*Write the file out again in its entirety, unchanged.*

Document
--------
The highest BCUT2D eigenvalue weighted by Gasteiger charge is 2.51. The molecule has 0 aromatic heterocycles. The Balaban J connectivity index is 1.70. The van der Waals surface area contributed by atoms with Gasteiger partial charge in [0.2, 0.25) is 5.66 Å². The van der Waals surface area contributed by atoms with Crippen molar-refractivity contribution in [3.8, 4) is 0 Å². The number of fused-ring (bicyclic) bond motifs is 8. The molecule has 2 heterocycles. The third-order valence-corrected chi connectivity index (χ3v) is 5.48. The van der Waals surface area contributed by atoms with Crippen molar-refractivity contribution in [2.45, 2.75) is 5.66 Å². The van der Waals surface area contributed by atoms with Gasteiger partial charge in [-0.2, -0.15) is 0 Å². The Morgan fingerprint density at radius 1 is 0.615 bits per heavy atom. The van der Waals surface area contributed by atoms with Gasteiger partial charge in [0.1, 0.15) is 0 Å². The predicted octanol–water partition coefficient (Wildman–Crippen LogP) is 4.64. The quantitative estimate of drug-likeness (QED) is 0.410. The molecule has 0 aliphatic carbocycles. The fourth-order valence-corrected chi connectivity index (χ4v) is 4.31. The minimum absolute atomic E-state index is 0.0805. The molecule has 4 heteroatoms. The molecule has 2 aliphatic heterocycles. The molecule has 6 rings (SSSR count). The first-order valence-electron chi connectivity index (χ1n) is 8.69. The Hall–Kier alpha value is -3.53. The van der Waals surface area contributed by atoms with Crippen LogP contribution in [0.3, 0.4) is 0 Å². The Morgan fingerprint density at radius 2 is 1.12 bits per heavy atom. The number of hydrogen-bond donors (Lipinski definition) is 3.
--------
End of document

The highest BCUT2D eigenvalue weighted by Gasteiger charge is 2.51. The molecule has 0 aromatic heterocycles. The Balaban J connectivity index is 1.70. The van der Waals surface area contributed by atoms with Gasteiger partial charge in [0.2, 0.25) is 5.66 Å². The van der Waals surface area contributed by atoms with Crippen molar-refractivity contribution in [3.8, 4) is 0 Å². The number of fused-ring (bicyclic) bond motifs is 8. The molecule has 2 heterocycles. The third-order valence-corrected chi connectivity index (χ3v) is 5.48. The van der Waals surface area contributed by atoms with Crippen molar-refractivity contribution in [2.45, 2.75) is 5.66 Å². The van der Waals surface area contributed by atoms with Gasteiger partial charge in [-0.2, -0.15) is 0 Å². The Morgan fingerprint density at radius 1 is 0.615 bits per heavy atom. The van der Waals surface area contributed by atoms with Gasteiger partial charge in [0.1, 0.15) is 0 Å². The predicted octanol–water partition coefficient (Wildman–Crippen LogP) is 4.64. The quantitative estimate of drug-likeness (QED) is 0.410. The molecule has 0 aliphatic carbocycles. The fourth-order valence-corrected chi connectivity index (χ4v) is 4.31. The minimum absolute atomic E-state index is 0.0805. The molecule has 4 heteroatoms. The molecule has 2 aliphatic heterocycles. The molecule has 6 rings (SSSR count). The first-order valence-electron chi connectivity index (χ1n) is 8.69. The Hall–Kier alpha value is -3.53. The van der Waals surface area contributed by atoms with Crippen LogP contribution in [0.3, 0.4) is 0 Å². The Morgan fingerprint density at radius 2 is 1.12 bits per heavy atom. The number of hydrogen-bond donors (Lipinski definition) is 3.